Streaming television "programs" is out. Watching other people is in.
We are thinking of cancelling our Netflix subscription (again - I usually cancel it when we go away) as it has gone up to $8.99 a month, and it has been several weeks since we watched anything on it. The problem with Netflix is that it stopped being a movie channel long ago (when it had the lucrative STARZ contract, and a huge back catalog of movies to surf from) and turned into just another network television station - albeit one you can stream.
But that advantage is minimal. With TiVo (a new invention the President has!) you can watch regular television anytime you want to - so in effect, the "watch what you want, when you want" advantage is not limited to streaming - and never was, provided you know how to program a TiVo unit.
So that leaves content. And the content on network and cable television really sucks. Maybe it is because I am older, but I find I cannot watch a lot of programs for more than a few minutes before I say, "really?" and turn it off. Unless the program becomes comfort food, where you tune in to see the beloved characters (e.g., M*A*S*H, Blue Bloods, etc.) you lose interest in the thin plot lines and bad jokes pretty early on.
Netflix had a lot of great movies back in the day. Then they lost the STARZ contract and started making their own content or licensing content from others. And a lot of this stuff just ends up being "regular television". For example, "Grace and Frankie" has a great lineup of stars to watch, but the writing is terribly thin, the jokes predictable, and the setups almost painful. I could barely watch the last season - and I am not sure I need to see another. Usually a television show peaks in the second season and goes downhill from there - they fire the writers after the second season, then cheapen the production values (location shooting, salaries, etc.) to make more money. You know the fix is in when one of the big stars unexpectedly leaves. That's how the system works.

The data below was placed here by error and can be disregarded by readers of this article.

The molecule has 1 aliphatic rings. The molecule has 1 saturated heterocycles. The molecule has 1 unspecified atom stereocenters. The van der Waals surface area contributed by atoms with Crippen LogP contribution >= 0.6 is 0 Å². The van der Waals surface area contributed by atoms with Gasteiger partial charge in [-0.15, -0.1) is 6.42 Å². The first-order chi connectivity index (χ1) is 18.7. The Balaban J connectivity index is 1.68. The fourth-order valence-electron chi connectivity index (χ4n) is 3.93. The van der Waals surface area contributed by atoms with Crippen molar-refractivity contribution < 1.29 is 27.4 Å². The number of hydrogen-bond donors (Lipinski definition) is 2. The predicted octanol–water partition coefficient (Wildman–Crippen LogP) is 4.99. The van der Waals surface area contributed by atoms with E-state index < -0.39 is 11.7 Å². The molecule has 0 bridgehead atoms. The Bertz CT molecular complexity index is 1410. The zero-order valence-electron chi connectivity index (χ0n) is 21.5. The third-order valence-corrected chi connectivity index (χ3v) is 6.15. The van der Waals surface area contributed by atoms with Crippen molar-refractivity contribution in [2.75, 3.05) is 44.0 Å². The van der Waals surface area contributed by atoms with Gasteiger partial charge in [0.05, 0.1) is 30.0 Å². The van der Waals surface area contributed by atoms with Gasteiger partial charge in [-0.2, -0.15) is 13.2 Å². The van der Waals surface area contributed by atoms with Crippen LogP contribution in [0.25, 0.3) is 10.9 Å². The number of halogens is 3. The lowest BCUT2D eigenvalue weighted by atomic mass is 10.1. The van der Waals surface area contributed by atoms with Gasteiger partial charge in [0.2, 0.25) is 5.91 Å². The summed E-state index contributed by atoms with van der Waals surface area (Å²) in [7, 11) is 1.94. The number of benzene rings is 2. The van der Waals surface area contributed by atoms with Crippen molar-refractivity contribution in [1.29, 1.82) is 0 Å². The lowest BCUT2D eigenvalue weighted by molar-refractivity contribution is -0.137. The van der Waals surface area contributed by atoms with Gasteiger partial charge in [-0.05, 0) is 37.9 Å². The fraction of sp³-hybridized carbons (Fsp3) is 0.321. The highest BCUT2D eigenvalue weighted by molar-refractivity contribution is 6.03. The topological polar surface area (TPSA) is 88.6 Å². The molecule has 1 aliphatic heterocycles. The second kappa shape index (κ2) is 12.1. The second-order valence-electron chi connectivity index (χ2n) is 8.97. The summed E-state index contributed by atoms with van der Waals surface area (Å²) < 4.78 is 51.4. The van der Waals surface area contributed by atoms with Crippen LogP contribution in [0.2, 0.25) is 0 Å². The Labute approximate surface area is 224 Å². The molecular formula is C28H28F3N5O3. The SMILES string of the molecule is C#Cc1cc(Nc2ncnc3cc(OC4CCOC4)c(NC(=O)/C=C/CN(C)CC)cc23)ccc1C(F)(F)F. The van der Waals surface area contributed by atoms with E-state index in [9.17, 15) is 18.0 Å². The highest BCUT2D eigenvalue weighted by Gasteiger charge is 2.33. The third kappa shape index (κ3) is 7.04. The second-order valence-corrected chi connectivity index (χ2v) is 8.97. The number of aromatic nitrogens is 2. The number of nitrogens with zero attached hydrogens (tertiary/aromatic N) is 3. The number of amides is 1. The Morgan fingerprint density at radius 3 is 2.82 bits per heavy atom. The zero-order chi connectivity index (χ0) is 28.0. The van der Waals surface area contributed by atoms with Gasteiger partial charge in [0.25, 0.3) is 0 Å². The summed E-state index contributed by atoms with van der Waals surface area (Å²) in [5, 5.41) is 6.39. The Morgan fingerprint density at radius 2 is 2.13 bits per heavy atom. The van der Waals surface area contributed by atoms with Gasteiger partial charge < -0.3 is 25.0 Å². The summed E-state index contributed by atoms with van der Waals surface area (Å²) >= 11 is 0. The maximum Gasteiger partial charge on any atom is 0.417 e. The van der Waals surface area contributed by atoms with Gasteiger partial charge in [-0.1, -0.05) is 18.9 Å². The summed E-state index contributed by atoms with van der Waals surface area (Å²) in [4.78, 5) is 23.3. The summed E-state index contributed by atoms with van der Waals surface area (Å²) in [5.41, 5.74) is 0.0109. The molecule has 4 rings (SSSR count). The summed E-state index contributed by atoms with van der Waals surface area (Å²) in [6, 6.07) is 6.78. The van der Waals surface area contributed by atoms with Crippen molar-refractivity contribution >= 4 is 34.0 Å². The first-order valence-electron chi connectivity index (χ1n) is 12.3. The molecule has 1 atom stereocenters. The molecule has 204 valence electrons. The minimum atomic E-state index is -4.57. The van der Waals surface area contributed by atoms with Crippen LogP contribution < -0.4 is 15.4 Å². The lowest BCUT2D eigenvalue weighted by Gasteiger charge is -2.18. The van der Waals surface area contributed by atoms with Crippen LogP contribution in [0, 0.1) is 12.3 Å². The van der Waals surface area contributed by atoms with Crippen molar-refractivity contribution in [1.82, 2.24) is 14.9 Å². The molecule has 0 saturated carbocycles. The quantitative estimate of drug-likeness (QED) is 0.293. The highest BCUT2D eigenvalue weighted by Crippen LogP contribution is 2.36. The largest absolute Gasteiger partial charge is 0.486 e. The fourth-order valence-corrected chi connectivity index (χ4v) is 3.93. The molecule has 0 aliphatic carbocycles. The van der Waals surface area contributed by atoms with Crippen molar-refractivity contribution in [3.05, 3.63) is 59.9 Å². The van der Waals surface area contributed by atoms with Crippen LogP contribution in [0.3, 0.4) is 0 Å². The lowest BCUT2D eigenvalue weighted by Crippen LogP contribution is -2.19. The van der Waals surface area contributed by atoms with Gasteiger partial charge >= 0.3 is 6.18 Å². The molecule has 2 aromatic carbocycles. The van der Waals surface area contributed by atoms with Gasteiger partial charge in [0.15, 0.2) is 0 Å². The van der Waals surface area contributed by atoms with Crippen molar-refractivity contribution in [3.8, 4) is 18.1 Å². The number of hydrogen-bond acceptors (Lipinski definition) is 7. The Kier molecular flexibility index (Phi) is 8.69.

"Kim's Convenience" - a Canadian television production - seemed funny at first. Knowing and working with a lot of Korean-Americans, I thought the premise was interesting. And at first, it was funny and poignant. But I noticed over time that it slowly morphed into The Simpsons, Korea-style. And by that, I mean the latter 10 years of horrible Simpsons episodes. "Appa" started to lose his carefully crafted accent and mannerisms, and each episode turned into yet another "Jerk-ass Appa" episode much as The Simpsons morphed into Jerk-Ass Homer.
I hope they don't produce another season of Kim's Convenience, but they likely will, so long as the ratings are high and the money is pouring in. The show is not as ground-breaking as it first might seem. It uses the same tired old tropes and plot devices that situational comedies have used for generations. Will Sam and Diane finally get married? (Cheers) - the same gag is used in Kim's Convenience. Sexual tension makes for a good plot line and keeps viewers "engaged" for season after season. Will Jung ever reconcile with his father (Appa)? Stay tuned! Of course, you know, once this sort of tension is released, the series is essentially over. So they will keep the gag going for season after season, if they can get away with it.
I've tried watching older programs from the 1960's and 1970's, which are sometimes available on YouTube. Dragnet is fun to watch, only because of the comfort-food aspect of the characters, and also to marvel at the amount of smog in LA at the time. Life was indeed simpler back then - or so its seems on YouTube. But most of the other stuff we watched at the time, in retrospect, was utter dreck. Hogan's Heroes? - hard to watch, particularly when you know that the star was beaten to death as part of a kinky video sex ring. The rest falls along the lines of My Mother the Car, or The Mothers-In-Law - basically unwatchable. Even "beloved" series like The Beverly Hillbillies, Bewitched, Gilligan's Island, or I Dream of Jeanie are difficult to watch, other than to see the comfort-food characters. The plots and dialog are, well, embarrassing.